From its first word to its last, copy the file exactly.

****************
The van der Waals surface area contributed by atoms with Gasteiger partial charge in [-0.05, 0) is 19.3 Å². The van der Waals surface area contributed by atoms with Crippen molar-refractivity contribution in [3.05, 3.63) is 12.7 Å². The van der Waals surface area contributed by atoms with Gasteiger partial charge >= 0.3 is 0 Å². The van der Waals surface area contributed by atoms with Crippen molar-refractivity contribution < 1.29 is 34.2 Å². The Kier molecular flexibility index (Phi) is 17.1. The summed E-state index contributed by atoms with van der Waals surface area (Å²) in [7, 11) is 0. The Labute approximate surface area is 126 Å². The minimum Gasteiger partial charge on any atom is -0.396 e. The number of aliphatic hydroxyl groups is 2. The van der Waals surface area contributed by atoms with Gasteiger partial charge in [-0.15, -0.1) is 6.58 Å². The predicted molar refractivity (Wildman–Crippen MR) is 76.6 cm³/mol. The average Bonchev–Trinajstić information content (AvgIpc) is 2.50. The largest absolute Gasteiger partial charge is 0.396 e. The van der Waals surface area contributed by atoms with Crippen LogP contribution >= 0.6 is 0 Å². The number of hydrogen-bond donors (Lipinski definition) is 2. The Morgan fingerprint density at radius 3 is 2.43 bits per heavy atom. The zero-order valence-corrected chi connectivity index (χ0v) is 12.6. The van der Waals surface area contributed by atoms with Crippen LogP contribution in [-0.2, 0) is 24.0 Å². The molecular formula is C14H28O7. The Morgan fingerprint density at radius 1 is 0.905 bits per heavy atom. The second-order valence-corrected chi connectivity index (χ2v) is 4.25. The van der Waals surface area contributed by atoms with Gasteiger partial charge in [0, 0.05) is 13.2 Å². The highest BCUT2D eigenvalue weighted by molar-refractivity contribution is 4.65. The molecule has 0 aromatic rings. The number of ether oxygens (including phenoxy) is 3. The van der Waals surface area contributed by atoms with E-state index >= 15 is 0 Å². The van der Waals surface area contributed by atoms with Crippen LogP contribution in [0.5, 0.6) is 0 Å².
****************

The van der Waals surface area contributed by atoms with Gasteiger partial charge in [-0.05, 0) is 19.3 Å². The van der Waals surface area contributed by atoms with Crippen molar-refractivity contribution in [3.05, 3.63) is 12.7 Å². The van der Waals surface area contributed by atoms with Gasteiger partial charge >= 0.3 is 0 Å². The van der Waals surface area contributed by atoms with Crippen molar-refractivity contribution < 1.29 is 34.2 Å². The Kier molecular flexibility index (Phi) is 17.1. The summed E-state index contributed by atoms with van der Waals surface area (Å²) in [7, 11) is 0. The Labute approximate surface area is 126 Å². The minimum Gasteiger partial charge on any atom is -0.396 e. The number of aliphatic hydroxyl groups is 2. The van der Waals surface area contributed by atoms with Gasteiger partial charge in [-0.15, -0.1) is 6.58 Å². The predicted molar refractivity (Wildman–Crippen MR) is 76.6 cm³/mol. The average Bonchev–Trinajstić information content (AvgIpc) is 2.50. The largest absolute Gasteiger partial charge is 0.396 e. The van der Waals surface area contributed by atoms with Crippen LogP contribution >= 0.6 is 0 Å². The number of hydrogen-bond donors (Lipinski definition) is 2. The Morgan fingerprint density at radius 3 is 2.43 bits per heavy atom. The zero-order valence-corrected chi connectivity index (χ0v) is 12.6. The van der Waals surface area contributed by atoms with Crippen LogP contribution in [-0.2, 0) is 24.0 Å². The molecular formula is C14H28O7. The Morgan fingerprint density at radius 1 is 0.905 bits per heavy atom. The second-order valence-corrected chi connectivity index (χ2v) is 4.25. The van der Waals surface area contributed by atoms with Gasteiger partial charge in [0, 0.05) is 13.2 Å². The highest BCUT2D eigenvalue weighted by molar-refractivity contribution is 4.65. The molecule has 0 aromatic rings. The number of ether oxygens (including phenoxy) is 3. The van der Waals surface area contributed by atoms with E-state index >= 15 is 0 Å². The van der Waals surface area contributed by atoms with Crippen LogP contribution in [0.5, 0.6) is 0 Å².